Citizens Lead a Potential Democratic Makeover for Ireland
'We the Citizens' highlights a major citizen-based exercise in Ireland in 2011 to rethink the way politics is done.
The exercise was prompted by figures showing that in the wake of the Global Financial Crisis only 10% of citizens trusted the Irish political system.
The ‘We the Citizens’ program in essence trialled a Citizens Assembly where all citizens were invited to attend a series of local and regional meetings to set a potential policy agenda for the Assembly.
The Assembly, comprising a representative sample of 100 citizens, were then chosen and met to discuss the agenda.
The program, which was run by the political scientist departments of several Irish universities, found that the process of actively deliberating policy choices helped the Assembly participants to reconnect with the democratic system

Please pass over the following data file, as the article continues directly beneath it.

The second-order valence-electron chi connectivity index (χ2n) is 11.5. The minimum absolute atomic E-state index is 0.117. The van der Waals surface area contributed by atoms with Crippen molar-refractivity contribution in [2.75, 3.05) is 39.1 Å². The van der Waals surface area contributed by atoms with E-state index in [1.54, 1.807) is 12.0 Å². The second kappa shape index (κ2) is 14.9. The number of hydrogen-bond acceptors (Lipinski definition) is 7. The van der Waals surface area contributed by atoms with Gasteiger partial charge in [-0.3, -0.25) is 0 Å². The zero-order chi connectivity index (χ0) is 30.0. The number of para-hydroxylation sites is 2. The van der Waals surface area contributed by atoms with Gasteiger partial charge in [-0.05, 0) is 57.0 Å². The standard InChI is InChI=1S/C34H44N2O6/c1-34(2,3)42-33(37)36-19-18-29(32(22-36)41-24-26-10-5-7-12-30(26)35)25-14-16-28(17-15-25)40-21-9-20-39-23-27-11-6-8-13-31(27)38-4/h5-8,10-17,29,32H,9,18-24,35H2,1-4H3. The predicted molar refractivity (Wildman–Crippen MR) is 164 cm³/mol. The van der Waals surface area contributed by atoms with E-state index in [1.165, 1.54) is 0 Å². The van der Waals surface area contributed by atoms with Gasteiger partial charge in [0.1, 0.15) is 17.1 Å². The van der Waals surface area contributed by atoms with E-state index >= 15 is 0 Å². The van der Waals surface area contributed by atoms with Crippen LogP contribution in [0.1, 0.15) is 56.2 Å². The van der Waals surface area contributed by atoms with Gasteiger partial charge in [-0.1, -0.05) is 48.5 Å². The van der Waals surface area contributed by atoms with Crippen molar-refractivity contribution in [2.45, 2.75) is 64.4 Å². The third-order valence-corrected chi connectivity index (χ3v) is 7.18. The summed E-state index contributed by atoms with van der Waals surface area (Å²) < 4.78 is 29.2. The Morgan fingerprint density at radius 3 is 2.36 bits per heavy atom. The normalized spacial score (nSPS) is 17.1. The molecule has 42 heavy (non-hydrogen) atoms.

‘Participants in the citizens' assembly showed a heightened interest in politics and a greater willingness to become more involved in politics, particularly among women,’ the program organisers reported.
“Such large shifts in opinion occurred especially after discussions on economic matters, for example tax and spending. Traditionally, participants were more in favour of spending cuts than tax increases. However, after being faced with the challenging trade-offs inherent in national economic issues, participants showed a marked increase in willingness to accept higher taxation.”
The program’s organisers submitted their findings to the Irish Government in a bid to convince them of the benefits of adding a similar structure of participatory democracy to Ireland’s existing political system.
Thumbnail image: Irish Taoiseach Enda Kenny. European Parliament/Flickr